The final week of this challenge to my wardrobe has me digging into more than my closet, I’ve been delving deep into my brain as well. Constantly rearranging my usual looks and mending clothes I managed to somehow overlook, I’m beginning to feel better about my wardrobe. I’ve had fun putting new outfits together instead of the usual sweater and jeans, and scarves that took up room on hangers are now finding their way draped around my neck. Looking through online shops, local used clothing stores, and making lists of necessary clothing, I feel improved and focus. Filtering through my clothes, it would seem all is well, but a few questions linger unanswered, like a pair of worn tennis shoes that sit in the corner of my closet, waiting for their fate to be determined. Do I toss them out and wonder if they take up room in a landfill? Do I ignore them, letting them collect more dust? Giving them to a second-hand store may not be a good option either, for they may just be carelessly tossed into the trash if not deemed sellable. Rather than allow my lingering questions about Sustainable Fashion endure the same fate, I face them head on.
Although I’ve found various Sustainable Fashion brands online, I still wonder does the industry market itself effectively? Many times I feel the industry doesn’t always clearly define itself and the word “Sustainable” can mean so many different things. But no matter how much I try to explain that it includes eco-friendly, ethical wages and treatment of employees, preservation of traditional handicrafts, and vintage, people don’t always understand. Is it necessarily beneficial for Sustainable Fashion to separate itself from the regular Fashion Industry? After reading a recent post from Independent Fashion Bloggers, I started to see where the industry may fall short. Orsola de Castro argues that calling the industry “Sustainable Fashion” hinders the movement and that the goals of this industry should just be simply called those of “Fashion” and everything outside of it should be “Fast Fashion” or “Unsustainable” and not values of the Fashion industry. Although I originally thought this was an article not in support of Sustainable Fashion, I came to realize that in order for this movement to thrive, it has to integrate itself with the mainstream market. In an article published in the Guardian by Helpsy founder, Rachel Kibbe, she indicates that Sustainable Fashion companies need to pay attention to trends to attract attention and avoid being seen as “Over-Priced” and “Ugly.” In an additional article for the Guardian, Kibbe also sites that companies need to partner with major fashion brands on collaborations to tap into the popular brands’ consumers. From here the public can learn more about the importance of these brands and begin thinking more about where their clothing comes from. Thinking back to my time with Run by Rural, many brainstorming activities and meetings revolved around looking at current trends in colors and styles to attract certain buyers, but never losing site of the artisans and their involvement in the process. It seems the strongest step Sustainable Fashion companies can take is to become more intertwined with mainstream Fashion to change production standards and ways of consuming and eventually transform the current industry instead of trying to fight against it. Integration is the key to this radical transformation.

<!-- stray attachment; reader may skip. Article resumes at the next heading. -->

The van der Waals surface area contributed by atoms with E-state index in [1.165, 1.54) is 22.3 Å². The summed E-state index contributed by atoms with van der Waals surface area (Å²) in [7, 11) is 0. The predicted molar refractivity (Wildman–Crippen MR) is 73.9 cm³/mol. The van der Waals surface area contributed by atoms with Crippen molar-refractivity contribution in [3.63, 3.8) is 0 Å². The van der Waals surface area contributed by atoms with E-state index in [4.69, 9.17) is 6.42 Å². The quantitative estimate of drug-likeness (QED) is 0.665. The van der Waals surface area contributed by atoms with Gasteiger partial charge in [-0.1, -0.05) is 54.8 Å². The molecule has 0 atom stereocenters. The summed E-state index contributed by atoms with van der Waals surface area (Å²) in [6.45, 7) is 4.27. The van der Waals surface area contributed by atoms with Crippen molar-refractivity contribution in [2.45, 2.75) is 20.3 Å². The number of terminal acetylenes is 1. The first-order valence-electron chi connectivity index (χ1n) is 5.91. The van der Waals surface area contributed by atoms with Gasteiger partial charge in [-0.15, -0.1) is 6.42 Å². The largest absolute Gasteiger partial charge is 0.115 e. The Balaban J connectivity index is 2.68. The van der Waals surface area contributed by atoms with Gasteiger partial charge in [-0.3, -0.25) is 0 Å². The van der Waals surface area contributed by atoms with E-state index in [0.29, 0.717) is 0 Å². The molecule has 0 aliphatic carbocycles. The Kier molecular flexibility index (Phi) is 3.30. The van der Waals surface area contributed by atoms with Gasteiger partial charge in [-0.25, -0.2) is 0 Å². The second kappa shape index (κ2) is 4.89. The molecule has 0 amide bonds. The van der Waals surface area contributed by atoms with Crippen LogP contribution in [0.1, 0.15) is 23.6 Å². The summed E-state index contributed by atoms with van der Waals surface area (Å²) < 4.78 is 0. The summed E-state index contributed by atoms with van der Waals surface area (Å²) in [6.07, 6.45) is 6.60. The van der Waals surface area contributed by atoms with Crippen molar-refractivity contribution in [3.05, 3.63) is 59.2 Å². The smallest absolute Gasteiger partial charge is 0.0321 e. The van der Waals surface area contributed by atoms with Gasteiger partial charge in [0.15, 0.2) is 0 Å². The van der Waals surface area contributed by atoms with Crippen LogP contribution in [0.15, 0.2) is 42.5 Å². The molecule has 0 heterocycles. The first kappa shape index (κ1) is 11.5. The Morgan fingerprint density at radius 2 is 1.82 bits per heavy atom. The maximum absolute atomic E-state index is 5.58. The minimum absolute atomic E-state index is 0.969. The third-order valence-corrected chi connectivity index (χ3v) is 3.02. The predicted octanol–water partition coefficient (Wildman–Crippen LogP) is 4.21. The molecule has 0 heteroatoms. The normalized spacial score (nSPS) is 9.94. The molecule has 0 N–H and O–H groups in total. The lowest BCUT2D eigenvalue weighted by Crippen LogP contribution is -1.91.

Is there more I can do beyond transforming my closet? Looking through the companies and organizations I’ve found online or interacted with on Social Media, I begin to realize I haven’t been able to interact with them in person. Can I use my travels for more than visiting beautiful scenery or famous landmarks? Absolutely. I resolve that within my travels, I’ll find a company who is located in the destinations I travel to and contact them to learn more about and feature their company’s procedures and products. I’ll always continue to use travel to discover cultural clothing and heritage and reflect on my explorations, but this will take everything one step further. Looking through daily outfit posts on other fashion blogging websites, I have found further opportunities. It’s time to use my wardrobe and knowledge of Sustainable Fashion to create a weekly outfit post that fits my interests including work backstage, a day at the latest museum exhibit, or my next travel adventure. Why not shake up the Fashion industry by taking the popular outfit posts used by other bloggers to promote clothes I’ve mended, re-purposed, altered and/or purchased locally, at second-hand stores, or from Sustainable Fashion Companies? I already do this with posts featuring style inspiration sets, I can do the same with an actual outfit post.
But what about the fate of my shoes? Don’t worry, they haven’t been left unattended and neglected. I consult one of my reliable friends, Google, to search for options to recycle and reuse shoes. Various options come up, including charities and organizations to donate old shoes to. Scrolling down the page, I see another alternative. Nike’s program, Reuse-A-Shoe, has a recycling alternative involving grinding down athletic shoes to create surfaces including floors and athletic fields. I’m entertained and excited about this possible opportunity to have a major athletic fashion brand re-purpose what I might have thrown out. I’ve answered my questions on Sustainable Fashion, now I know where can take my shoes.